The COVID-19 pandemic left many citizens without stable employment income. As a result, millions of U.S. homeowners and renters experienced challenges making mortgage and rental payments. To assist homeowners during this period of increased financial and housing instability, Congress and federal agencies placed a moratorium on foreclosures and residential evictions and provided borrowers with options to temporarily suspend their mortgage payments. Also, Congress appropriated $46.55 billion in emergency rental assistance to assist low-income renters and their landlords.
But the United States has had longstanding affordable housing issues. Following the 2007-2009 financial crisis, housing affordability in the United States worsened as homeownership declined and renting became more prevalent. To support affordable rental housing, federal agencies administer more than a dozen different programs that provide rental assistance payments, grants, loan guarantees, and tax incentives—such as the Department of Housing and Urban Development’s (HUD) Housing Choice Voucher. The government also supports homeownership by providing mortgage insurance, loan guarantees, direct loans for homeowners, and grants or loans for home repairs.
However, demand for affordable housing throughout the U.S. continues to outpace supply, and federal agencies—especially HUD—could improve their efforts to support affordable housing.
- Manufactured housing—prefabricated, factory-built homes—can be an affordable option for lower-income homebuyers. But some borrowers may not qualify for mortgages and might have to turn to other kinds of financing with less favorable rates and terms. Several federal agencies, including HUD, have created new or modified existing loan programs to help manufactured home borrowers. HUD has also taken some steps to improve the financing of manufactured housing but has not fully implemented several proposed changes.
- Many low-income renters face a shortage of affordable housing. The Housing Trust Fund program, which began in 2016, is designed to preserve and increase the supply of affordable housing units. HUD allocates program funds to states for affordable housing projects. However, it could improve its oversight of such projects and funds, including by collecting better data.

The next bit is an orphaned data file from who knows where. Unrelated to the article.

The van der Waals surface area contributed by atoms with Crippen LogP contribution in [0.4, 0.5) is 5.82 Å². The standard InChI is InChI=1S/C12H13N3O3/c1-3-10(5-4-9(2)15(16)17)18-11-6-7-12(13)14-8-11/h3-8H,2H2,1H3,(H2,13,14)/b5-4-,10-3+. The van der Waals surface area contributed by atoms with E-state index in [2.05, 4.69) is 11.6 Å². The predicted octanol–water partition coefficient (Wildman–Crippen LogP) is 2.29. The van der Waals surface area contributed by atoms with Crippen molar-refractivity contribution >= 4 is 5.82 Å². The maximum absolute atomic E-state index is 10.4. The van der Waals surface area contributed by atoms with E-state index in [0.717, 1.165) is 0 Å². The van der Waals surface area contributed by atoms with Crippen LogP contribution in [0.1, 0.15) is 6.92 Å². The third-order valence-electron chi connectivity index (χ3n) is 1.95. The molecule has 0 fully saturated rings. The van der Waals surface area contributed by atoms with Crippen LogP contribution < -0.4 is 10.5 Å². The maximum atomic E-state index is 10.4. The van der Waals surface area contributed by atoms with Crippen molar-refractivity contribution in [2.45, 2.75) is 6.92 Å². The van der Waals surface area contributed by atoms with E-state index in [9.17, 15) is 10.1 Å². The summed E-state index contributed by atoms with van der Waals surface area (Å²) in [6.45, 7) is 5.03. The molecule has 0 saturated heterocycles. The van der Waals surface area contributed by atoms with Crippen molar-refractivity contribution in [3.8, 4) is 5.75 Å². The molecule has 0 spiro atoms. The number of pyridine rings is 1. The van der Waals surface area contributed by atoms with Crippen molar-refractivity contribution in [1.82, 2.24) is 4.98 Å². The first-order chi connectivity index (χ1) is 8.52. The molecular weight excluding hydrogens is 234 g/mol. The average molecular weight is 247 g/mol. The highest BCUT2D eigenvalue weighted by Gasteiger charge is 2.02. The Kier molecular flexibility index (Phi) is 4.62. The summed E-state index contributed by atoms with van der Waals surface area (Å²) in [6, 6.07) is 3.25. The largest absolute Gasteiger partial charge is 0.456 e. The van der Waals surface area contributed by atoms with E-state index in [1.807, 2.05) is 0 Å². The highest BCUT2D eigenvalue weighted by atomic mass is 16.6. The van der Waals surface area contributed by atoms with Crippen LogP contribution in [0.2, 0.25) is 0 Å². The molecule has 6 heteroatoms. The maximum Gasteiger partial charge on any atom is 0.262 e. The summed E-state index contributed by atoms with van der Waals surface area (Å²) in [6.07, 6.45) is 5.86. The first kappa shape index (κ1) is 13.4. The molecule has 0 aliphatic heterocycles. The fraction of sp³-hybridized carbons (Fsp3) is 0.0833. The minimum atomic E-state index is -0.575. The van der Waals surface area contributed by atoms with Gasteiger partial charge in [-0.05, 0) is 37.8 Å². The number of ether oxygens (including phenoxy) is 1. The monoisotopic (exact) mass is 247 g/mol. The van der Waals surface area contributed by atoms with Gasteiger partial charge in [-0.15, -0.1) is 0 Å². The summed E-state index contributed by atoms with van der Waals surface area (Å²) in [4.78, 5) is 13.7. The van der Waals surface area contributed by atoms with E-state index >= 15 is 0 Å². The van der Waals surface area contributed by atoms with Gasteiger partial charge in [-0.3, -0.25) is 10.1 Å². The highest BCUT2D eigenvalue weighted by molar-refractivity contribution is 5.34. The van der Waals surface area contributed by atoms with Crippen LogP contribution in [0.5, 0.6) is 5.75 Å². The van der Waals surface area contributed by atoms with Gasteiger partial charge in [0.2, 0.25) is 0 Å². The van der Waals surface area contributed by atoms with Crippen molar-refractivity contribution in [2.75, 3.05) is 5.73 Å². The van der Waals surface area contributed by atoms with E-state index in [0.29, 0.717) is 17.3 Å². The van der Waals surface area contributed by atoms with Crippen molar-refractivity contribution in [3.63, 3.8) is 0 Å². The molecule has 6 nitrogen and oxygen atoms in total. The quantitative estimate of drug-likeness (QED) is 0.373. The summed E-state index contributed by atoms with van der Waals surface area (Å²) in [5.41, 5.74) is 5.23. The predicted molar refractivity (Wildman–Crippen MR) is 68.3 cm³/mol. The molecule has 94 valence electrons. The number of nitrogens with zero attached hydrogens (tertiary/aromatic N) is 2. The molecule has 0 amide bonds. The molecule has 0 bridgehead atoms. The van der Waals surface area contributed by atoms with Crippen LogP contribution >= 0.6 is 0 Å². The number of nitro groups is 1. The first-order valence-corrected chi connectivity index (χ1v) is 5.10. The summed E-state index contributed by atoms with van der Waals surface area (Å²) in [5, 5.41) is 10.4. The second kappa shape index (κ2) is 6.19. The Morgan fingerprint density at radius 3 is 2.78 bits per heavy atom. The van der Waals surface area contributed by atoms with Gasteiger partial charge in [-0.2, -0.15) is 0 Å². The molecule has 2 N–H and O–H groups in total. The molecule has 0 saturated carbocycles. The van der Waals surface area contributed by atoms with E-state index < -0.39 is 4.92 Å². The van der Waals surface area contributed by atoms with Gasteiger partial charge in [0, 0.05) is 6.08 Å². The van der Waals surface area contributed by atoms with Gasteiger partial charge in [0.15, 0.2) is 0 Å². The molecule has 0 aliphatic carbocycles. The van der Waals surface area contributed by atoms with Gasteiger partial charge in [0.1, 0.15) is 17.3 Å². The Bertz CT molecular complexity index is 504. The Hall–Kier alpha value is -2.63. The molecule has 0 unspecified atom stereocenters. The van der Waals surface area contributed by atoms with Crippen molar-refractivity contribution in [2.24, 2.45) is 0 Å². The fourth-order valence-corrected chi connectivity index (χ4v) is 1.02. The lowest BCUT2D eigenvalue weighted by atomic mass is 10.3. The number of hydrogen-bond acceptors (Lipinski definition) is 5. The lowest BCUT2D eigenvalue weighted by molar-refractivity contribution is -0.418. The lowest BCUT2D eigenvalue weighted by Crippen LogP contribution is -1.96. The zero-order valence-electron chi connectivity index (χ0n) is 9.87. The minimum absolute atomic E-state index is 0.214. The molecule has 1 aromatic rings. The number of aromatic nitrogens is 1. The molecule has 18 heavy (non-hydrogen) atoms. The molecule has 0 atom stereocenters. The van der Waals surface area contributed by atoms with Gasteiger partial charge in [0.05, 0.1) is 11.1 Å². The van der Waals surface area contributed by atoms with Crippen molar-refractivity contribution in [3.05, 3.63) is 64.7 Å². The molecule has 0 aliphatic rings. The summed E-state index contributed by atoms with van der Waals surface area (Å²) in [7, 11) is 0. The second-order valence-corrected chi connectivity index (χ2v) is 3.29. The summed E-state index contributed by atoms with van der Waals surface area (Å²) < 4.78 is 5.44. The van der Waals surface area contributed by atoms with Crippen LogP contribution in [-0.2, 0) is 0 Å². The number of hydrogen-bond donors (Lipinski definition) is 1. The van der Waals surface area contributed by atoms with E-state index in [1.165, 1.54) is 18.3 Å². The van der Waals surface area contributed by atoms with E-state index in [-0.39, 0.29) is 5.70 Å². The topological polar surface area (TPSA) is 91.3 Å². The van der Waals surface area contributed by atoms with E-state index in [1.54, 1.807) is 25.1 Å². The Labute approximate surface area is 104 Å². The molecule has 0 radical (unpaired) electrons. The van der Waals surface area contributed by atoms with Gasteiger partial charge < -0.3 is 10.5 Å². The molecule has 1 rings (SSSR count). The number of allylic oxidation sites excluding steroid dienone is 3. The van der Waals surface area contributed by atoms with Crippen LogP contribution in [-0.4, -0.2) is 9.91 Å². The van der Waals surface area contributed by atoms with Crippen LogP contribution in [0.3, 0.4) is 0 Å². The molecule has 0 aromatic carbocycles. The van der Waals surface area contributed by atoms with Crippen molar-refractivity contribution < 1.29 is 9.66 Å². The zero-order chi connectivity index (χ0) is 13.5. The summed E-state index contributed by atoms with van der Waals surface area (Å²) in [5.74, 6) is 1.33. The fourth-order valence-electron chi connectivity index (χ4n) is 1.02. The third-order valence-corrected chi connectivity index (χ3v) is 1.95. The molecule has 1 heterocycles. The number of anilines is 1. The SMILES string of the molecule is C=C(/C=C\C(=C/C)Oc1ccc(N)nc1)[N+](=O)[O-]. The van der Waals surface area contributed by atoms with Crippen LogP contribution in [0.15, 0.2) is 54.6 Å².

- HUD administers the Self-Help Homeownership Opportunity Program (SHOP), which is a competitive federal grant program that awards funds to eligible nonprofit organizations to help develop affordable housing units for purchase by low-income families. Buyers are expected to contribute "sweat equity" to the project by helping to build their own homes. However, HUD could make better-informed program decisions for this program. For example, market data shows that costs for some activities the grant can pay for have risen over time. But HUD has only changed the grant's per-unit spending limit twice. Using relevant data could help HUD determine if spending limits are keeping pace with costs.
- HUD enforces federal civil rights laws that require housing providers to make reasonable accommodations—such as providing entryway ramps—for households with disabilities. These requirements also apply to the housing providers that administer HUD's own rental assistance programs. However, although HUD collects information on a household's disability status, it does not systematically collect data on requests for reasonable accommodations for its 3 largest rental assistance programs.
- HUD is responsible for ensuring that housing units provided under its rental assistance programs are safe and sanitary. For its Project-Based Rental Assistance Program, HUD monitors lead paint risks through management reviews and periodic physical inspections. But HUD has not conducted a comprehensive risk assessment to identify properties posing the greatest risk to children under the age of 6.
- An experimental HUD program, the Moving to Work demonstration, gave 39 participating public housing agencies the flexibility to use HUD funding for purposes other than housing assistance—such as developing affordable housing, and imposing work requirements and time limits on tenants. However, HUD could take steps to more comprehensively capture and track data on households served by this program.
- Developers can apply for federal Low-Income Housing Tax Credits to help them build affordable housing projects. The amount of credit depends largely on project costs. However, project costs vary widely, and federal oversight of costs is limited. The Internal Revenue Service and the Treasury should use data on variables that affect cost—such as square footage and building type—to better monitor this tax credit.
- USDA’s Rural Housing Service (RHS) provides mortgages to support affordable rental units for low-income tenants through its Rural Rental Housing Program. When these mortgages reach the end of their terms (mature), property owners may exit the program—and current law does not allow RHS to continue providing rental assistance when this occurs. As a result, tenants in properties with mortgages that are maturing may face rent increases or lose their housing altogether. Congress should consider granting RHS the authority to continue providing rental assistance to tenants in properties with maturing mortgages.